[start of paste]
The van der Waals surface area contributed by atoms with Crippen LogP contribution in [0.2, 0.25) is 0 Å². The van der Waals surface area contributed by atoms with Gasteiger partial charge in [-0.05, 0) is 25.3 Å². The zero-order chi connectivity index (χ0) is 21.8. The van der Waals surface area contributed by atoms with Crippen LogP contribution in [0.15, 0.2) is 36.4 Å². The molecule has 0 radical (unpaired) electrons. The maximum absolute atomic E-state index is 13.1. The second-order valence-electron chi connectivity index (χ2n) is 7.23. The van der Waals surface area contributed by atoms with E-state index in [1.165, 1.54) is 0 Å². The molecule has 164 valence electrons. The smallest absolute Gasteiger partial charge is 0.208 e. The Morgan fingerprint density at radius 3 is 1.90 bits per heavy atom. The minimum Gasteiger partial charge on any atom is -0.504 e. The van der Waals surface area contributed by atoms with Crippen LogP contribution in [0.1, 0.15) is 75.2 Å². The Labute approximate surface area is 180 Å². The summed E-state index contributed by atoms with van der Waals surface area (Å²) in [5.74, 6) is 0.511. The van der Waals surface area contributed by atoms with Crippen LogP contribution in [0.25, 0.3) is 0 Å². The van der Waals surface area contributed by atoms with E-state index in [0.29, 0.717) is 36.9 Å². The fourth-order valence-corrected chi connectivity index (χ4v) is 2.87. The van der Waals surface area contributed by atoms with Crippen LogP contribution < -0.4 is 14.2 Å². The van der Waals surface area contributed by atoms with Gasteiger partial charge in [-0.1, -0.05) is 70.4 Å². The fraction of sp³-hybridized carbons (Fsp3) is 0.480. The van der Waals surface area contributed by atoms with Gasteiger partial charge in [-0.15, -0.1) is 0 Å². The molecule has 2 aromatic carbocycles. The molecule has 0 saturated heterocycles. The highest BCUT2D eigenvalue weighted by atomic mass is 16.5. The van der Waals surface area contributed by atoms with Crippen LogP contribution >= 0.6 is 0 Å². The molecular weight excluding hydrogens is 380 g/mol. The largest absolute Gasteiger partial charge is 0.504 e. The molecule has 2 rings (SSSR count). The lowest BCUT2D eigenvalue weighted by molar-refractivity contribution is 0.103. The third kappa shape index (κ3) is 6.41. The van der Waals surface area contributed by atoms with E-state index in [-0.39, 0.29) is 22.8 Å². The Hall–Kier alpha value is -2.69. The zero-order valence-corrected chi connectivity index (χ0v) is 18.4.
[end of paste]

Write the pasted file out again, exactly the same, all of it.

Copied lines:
The van der Waals surface area contributed by atoms with Crippen LogP contribution in [0.2, 0.25) is 0 Å². The van der Waals surface area contributed by atoms with Gasteiger partial charge in [-0.05, 0) is 25.3 Å². The zero-order chi connectivity index (χ0) is 21.8. The van der Waals surface area contributed by atoms with Crippen LogP contribution in [0.15, 0.2) is 36.4 Å². The molecule has 0 radical (unpaired) electrons. The maximum absolute atomic E-state index is 13.1. The second-order valence-electron chi connectivity index (χ2n) is 7.23. The van der Waals surface area contributed by atoms with E-state index in [1.165, 1.54) is 0 Å². The molecule has 164 valence electrons. The smallest absolute Gasteiger partial charge is 0.208 e. The Morgan fingerprint density at radius 3 is 1.90 bits per heavy atom. The minimum Gasteiger partial charge on any atom is -0.504 e. The van der Waals surface area contributed by atoms with Crippen LogP contribution in [0.1, 0.15) is 75.2 Å². The Labute approximate surface area is 180 Å². The summed E-state index contributed by atoms with van der Waals surface area (Å²) in [5.74, 6) is 0.511. The van der Waals surface area contributed by atoms with Crippen LogP contribution in [0.25, 0.3) is 0 Å². The van der Waals surface area contributed by atoms with E-state index in [0.29, 0.717) is 36.9 Å². The fourth-order valence-corrected chi connectivity index (χ4v) is 2.87. The van der Waals surface area contributed by atoms with Crippen LogP contribution < -0.4 is 14.2 Å². The van der Waals surface area contributed by atoms with Gasteiger partial charge in [-0.1, -0.05) is 70.4 Å². The fraction of sp³-hybridized carbons (Fsp3) is 0.480. The van der Waals surface area contributed by atoms with Gasteiger partial charge in [-0.15, -0.1) is 0 Å². The molecule has 2 aromatic carbocycles. The molecule has 0 saturated heterocycles. The highest BCUT2D eigenvalue weighted by atomic mass is 16.5. The van der Waals surface area contributed by atoms with Crippen LogP contribution >= 0.6 is 0 Å². The molecular weight excluding hydrogens is 380 g/mol. The largest absolute Gasteiger partial charge is 0.504 e. The molecule has 2 rings (SSSR count). The lowest BCUT2D eigenvalue weighted by molar-refractivity contribution is 0.103. The third kappa shape index (κ3) is 6.41. The van der Waals surface area contributed by atoms with E-state index in [-0.39, 0.29) is 22.8 Å². The Hall–Kier alpha value is -2.69. The zero-order valence-corrected chi connectivity index (χ0v) is 18.4.